Knowledge of dough rheology will give information about the final product quality. The instruments to investigate dough behavior are the farinograph, mixograph, extensograph, and alveograph. These instruments measure power input during dough development caused by either mixing action or extensional deformation.
Both the farinograph and the mixograph are torque measuring devices that provide empirical information about mixing properties of flour by recording resistance of dough to mixing. These instruments differ in their mixing action. In the farinograph there is a kneading type of mixing. There are two Z-shaped blades that rotate at different speeds at different directions. The mixograph involves a planetary rotation of vertical pins (lowered into the dough) attached to the mixing bowl.
The farinograph gives information about mixing properties of flour by recording the resistance of the dough to mixing blades during prolonged mixing. The output of this instrument is known as a farinogram, which is a consistency versus time curve. Consistency is expressed as Brabender units (BU). The shape of the farinogram is interpreted in terms of dough development time, tolerance to overmixing, stability, and optimum water absorption (Fig. 2.31).
The time required for dough to reach the maximum consistency is called peak time. It is also called dough development time. Tolerance of the dough to overmixing can be expressed as stability, mixing tolerance index (MTI) and departure time. Stability is the duration at which the dough consistency is >500 BU. It is an indication of flour strength. Higher values indicate stronger dough. Mixing tolerance index is the change in dough consistency 5 min after it reaches its maximum value. The time for the consistency to decrease below 500 BU is known as departure time. Water absorption (%) is obtained by measuring the amount of water required to produce dough having a consistency of 500 BU.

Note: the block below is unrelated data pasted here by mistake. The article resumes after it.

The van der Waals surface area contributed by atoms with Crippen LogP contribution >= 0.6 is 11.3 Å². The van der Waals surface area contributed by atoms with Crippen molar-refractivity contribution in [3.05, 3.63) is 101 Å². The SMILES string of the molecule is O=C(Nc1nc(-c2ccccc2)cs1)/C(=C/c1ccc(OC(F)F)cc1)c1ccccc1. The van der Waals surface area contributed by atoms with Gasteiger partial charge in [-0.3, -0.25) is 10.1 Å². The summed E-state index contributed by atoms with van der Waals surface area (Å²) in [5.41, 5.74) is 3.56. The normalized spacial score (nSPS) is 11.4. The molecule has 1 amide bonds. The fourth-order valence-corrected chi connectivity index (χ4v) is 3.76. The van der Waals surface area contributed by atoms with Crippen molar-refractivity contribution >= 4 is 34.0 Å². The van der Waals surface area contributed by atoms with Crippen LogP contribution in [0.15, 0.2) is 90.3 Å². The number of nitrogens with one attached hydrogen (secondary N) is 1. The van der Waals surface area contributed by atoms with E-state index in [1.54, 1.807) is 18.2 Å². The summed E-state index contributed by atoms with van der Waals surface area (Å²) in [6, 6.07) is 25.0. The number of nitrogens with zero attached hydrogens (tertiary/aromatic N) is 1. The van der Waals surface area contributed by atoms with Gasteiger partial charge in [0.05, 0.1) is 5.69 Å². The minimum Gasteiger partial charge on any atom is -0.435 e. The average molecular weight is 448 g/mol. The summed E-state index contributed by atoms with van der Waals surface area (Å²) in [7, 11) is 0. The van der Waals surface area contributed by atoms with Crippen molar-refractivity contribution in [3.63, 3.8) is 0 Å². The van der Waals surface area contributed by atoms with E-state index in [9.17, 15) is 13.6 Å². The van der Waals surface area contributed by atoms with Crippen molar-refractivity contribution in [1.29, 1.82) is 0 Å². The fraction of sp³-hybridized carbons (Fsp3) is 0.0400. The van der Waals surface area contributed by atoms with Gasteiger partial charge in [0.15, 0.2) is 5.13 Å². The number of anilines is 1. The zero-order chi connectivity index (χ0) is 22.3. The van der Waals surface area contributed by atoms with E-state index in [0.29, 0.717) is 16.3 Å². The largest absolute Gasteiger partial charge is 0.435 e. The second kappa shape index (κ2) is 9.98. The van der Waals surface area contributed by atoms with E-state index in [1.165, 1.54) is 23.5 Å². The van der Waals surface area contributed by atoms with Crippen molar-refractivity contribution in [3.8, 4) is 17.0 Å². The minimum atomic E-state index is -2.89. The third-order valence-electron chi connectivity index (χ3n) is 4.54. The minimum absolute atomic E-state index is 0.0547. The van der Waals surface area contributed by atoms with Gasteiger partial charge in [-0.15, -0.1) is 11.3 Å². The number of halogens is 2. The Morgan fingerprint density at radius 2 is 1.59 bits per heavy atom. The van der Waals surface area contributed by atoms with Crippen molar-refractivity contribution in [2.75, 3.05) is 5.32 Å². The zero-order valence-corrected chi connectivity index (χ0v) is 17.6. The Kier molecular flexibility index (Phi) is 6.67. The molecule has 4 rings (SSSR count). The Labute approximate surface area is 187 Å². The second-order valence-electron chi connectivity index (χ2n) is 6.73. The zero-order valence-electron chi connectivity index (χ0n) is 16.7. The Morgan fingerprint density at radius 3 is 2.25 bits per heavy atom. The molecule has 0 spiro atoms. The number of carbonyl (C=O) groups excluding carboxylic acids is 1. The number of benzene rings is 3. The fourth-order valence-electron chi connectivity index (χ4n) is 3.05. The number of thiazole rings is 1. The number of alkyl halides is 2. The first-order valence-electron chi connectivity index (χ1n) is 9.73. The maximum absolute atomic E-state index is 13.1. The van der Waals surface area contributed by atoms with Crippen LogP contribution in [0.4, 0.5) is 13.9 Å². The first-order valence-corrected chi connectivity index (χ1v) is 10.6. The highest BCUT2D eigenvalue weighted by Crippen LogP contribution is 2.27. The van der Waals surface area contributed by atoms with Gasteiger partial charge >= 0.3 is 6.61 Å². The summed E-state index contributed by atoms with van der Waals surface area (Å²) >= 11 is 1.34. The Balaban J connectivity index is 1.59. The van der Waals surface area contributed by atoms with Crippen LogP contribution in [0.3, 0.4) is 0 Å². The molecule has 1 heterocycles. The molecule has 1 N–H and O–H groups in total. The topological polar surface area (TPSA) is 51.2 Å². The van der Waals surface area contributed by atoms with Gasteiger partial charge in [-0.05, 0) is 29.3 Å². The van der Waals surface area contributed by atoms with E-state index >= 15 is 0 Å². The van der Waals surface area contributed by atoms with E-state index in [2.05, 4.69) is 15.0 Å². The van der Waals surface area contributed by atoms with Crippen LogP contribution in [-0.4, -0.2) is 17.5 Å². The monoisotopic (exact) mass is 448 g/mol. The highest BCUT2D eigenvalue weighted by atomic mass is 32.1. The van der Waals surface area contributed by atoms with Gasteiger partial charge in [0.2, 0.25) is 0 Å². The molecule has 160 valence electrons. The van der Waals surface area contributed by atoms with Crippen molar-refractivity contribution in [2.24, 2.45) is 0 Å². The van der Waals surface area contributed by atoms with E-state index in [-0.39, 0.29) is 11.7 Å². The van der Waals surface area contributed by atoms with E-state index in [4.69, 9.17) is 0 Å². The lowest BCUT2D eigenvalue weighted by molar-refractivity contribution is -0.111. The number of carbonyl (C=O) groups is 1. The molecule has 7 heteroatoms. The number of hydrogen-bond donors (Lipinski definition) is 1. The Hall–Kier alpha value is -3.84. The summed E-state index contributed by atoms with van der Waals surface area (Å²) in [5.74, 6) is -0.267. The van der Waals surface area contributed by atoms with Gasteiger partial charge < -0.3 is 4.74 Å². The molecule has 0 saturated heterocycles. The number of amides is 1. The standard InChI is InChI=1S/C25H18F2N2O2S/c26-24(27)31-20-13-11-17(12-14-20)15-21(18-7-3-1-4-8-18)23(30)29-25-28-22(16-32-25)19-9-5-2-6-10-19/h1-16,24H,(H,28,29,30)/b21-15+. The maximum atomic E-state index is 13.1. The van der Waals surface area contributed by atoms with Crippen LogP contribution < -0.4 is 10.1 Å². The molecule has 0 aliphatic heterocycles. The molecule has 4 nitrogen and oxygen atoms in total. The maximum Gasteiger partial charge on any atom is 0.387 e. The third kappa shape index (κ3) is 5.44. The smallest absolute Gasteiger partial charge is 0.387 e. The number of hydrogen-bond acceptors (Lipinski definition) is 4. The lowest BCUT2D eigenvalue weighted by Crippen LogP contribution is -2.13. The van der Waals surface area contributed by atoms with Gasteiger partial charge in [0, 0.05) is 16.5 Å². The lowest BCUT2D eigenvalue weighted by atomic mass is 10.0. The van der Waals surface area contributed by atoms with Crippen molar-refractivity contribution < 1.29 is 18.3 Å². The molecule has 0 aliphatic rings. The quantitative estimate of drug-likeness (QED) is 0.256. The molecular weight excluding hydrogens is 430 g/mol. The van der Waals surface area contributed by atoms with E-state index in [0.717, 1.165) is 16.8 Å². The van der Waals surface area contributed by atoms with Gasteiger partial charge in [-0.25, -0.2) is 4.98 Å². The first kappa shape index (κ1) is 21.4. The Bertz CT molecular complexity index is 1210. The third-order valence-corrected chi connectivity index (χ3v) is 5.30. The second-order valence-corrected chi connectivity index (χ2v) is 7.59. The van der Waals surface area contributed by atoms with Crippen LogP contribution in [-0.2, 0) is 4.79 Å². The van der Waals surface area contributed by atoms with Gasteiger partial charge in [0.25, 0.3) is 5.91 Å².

Departure lime Peak lime ■
Departure lime Peak lime ■
Figure 2.31 A general farinogram.
Table 2.1 Farinograph Analysis of Dough Containing Hydrocolloidsa
Water Absorption (%) DDT (min) Stability (min) MTI (BU)
Control 54.9 2.8 10.5 40
Alginate 59.5 9.0 15.5 30
K-carragenan 56.5 2.5 5.8 60
Xanthan 56.7 11.5 20.0 20
aFrom Rosell, C.M., Rojas, J.A, & de Barber, C.B. Influence of hydrocolloids on dough rheology and bread quality. Food Hydrocolloid, 15 (1), 75-81. Copyright © (2001), with permission from Elsevier.
The shape of the farinogram curve depends on the variety of wheat, environmental conditions, and type of the flour produced during milling. Hard wheat or bread type flours have longer stability values than flours from soft wheat or cake type flour.
Hydrocolloids are usually added to bread formulations to improve dough handling properties, to increase quality of fresh bread, and to extend shelf-life of bread. Table 2.1 shows the effect of hydro-colloid addition on farinograph measurements (Rosell, Rojas, & de Barber, 2001). Water absorption increased when hydrocolloids was added. The extent of increase was dependent on the structure of hydrocolloid added. Dough development time (DDT) was affected differently by each hydrocolloid. The strongest dough was obtained by addition of alginate or xanthan which, was reflected in high stability and low MTI values.